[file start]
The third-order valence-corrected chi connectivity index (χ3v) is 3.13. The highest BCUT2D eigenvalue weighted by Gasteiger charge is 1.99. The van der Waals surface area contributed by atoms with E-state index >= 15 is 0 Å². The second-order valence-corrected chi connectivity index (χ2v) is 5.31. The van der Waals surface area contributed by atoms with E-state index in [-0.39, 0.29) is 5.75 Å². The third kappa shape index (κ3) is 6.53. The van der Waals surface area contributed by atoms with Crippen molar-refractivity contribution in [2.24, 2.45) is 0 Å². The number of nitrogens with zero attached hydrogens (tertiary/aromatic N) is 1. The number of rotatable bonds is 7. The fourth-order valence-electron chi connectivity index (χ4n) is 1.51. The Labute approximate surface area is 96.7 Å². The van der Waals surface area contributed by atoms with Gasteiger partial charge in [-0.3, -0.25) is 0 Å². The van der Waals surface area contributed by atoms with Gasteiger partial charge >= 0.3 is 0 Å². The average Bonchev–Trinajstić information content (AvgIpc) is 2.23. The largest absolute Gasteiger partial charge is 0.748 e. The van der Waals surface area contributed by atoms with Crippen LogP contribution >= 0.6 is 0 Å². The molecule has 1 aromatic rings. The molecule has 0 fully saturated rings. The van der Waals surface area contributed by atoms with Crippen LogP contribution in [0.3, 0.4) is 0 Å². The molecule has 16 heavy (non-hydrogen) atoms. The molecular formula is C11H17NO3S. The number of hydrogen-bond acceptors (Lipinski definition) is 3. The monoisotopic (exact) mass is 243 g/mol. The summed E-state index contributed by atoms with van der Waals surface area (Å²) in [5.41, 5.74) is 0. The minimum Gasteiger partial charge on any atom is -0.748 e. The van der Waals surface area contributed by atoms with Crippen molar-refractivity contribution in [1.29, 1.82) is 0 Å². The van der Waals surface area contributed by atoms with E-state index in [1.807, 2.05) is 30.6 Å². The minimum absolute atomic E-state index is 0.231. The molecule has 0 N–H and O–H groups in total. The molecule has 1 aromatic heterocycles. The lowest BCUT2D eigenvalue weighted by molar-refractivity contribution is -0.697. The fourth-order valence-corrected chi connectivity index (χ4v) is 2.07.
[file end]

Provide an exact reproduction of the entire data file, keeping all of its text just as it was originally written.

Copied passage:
The third-order valence-corrected chi connectivity index (χ3v) is 3.13. The highest BCUT2D eigenvalue weighted by Gasteiger charge is 1.99. The van der Waals surface area contributed by atoms with E-state index >= 15 is 0 Å². The second-order valence-corrected chi connectivity index (χ2v) is 5.31. The van der Waals surface area contributed by atoms with E-state index in [-0.39, 0.29) is 5.75 Å². The third kappa shape index (κ3) is 6.53. The van der Waals surface area contributed by atoms with Crippen molar-refractivity contribution in [2.24, 2.45) is 0 Å². The number of nitrogens with zero attached hydrogens (tertiary/aromatic N) is 1. The number of rotatable bonds is 7. The fourth-order valence-electron chi connectivity index (χ4n) is 1.51. The Labute approximate surface area is 96.7 Å². The van der Waals surface area contributed by atoms with Gasteiger partial charge in [-0.3, -0.25) is 0 Å². The van der Waals surface area contributed by atoms with Gasteiger partial charge >= 0.3 is 0 Å². The average Bonchev–Trinajstić information content (AvgIpc) is 2.23. The largest absolute Gasteiger partial charge is 0.748 e. The van der Waals surface area contributed by atoms with Crippen LogP contribution >= 0.6 is 0 Å². The molecule has 1 aromatic rings. The molecule has 0 fully saturated rings. The van der Waals surface area contributed by atoms with Crippen LogP contribution in [0.3, 0.4) is 0 Å². The molecule has 16 heavy (non-hydrogen) atoms. The molecular formula is C11H17NO3S. The number of hydrogen-bond acceptors (Lipinski definition) is 3. The monoisotopic (exact) mass is 243 g/mol. The summed E-state index contributed by atoms with van der Waals surface area (Å²) in [5.41, 5.74) is 0. The minimum Gasteiger partial charge on any atom is -0.748 e. The van der Waals surface area contributed by atoms with Crippen molar-refractivity contribution in [1.29, 1.82) is 0 Å². The van der Waals surface area contributed by atoms with E-state index in [1.807, 2.05) is 30.6 Å². The minimum absolute atomic E-state index is 0.231. The molecule has 0 N–H and O–H groups in total. The molecule has 1 aromatic heterocycles. The lowest BCUT2D eigenvalue weighted by molar-refractivity contribution is -0.697. The fourth-order valence-corrected chi connectivity index (χ4v) is 2.07.